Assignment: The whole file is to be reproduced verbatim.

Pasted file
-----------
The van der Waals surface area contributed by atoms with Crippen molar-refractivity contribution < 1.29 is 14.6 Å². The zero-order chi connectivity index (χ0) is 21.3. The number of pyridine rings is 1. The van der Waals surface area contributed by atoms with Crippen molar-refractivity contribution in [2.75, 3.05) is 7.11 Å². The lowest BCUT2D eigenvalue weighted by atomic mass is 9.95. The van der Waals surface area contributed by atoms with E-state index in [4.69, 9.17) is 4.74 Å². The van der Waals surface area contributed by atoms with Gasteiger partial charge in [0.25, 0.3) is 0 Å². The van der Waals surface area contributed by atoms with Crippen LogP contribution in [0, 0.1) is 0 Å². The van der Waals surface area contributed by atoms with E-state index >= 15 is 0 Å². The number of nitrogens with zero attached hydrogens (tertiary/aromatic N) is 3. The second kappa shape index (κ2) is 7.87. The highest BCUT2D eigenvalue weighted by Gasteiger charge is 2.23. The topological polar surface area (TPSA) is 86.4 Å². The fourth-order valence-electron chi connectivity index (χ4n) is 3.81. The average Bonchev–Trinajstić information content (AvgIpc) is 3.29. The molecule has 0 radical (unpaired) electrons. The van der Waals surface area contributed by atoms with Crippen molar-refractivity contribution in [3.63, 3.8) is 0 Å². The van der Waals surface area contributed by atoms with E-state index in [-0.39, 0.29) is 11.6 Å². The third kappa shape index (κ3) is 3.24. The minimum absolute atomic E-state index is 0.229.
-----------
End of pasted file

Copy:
The van der Waals surface area contributed by atoms with Crippen molar-refractivity contribution < 1.29 is 14.6 Å². The zero-order chi connectivity index (χ0) is 21.3. The number of pyridine rings is 1. The van der Waals surface area contributed by atoms with Crippen molar-refractivity contribution in [2.75, 3.05) is 7.11 Å². The lowest BCUT2D eigenvalue weighted by atomic mass is 9.95. The van der Waals surface area contributed by atoms with E-state index in [4.69, 9.17) is 4.74 Å². The van der Waals surface area contributed by atoms with Gasteiger partial charge in [0.25, 0.3) is 0 Å². The van der Waals surface area contributed by atoms with Crippen LogP contribution in [0, 0.1) is 0 Å². The van der Waals surface area contributed by atoms with E-state index >= 15 is 0 Å². The number of nitrogens with zero attached hydrogens (tertiary/aromatic N) is 3. The second kappa shape index (κ2) is 7.87. The highest BCUT2D eigenvalue weighted by Gasteiger charge is 2.23. The topological polar surface area (TPSA) is 86.4 Å². The fourth-order valence-electron chi connectivity index (χ4n) is 3.81. The average Bonchev–Trinajstić information content (AvgIpc) is 3.29. The molecule has 0 radical (unpaired) electrons. The van der Waals surface area contributed by atoms with Crippen molar-refractivity contribution in [3.63, 3.8) is 0 Å². The van der Waals surface area contributed by atoms with E-state index in [-0.39, 0.29) is 11.6 Å². The third kappa shape index (κ3) is 3.24. The minimum absolute atomic E-state index is 0.229.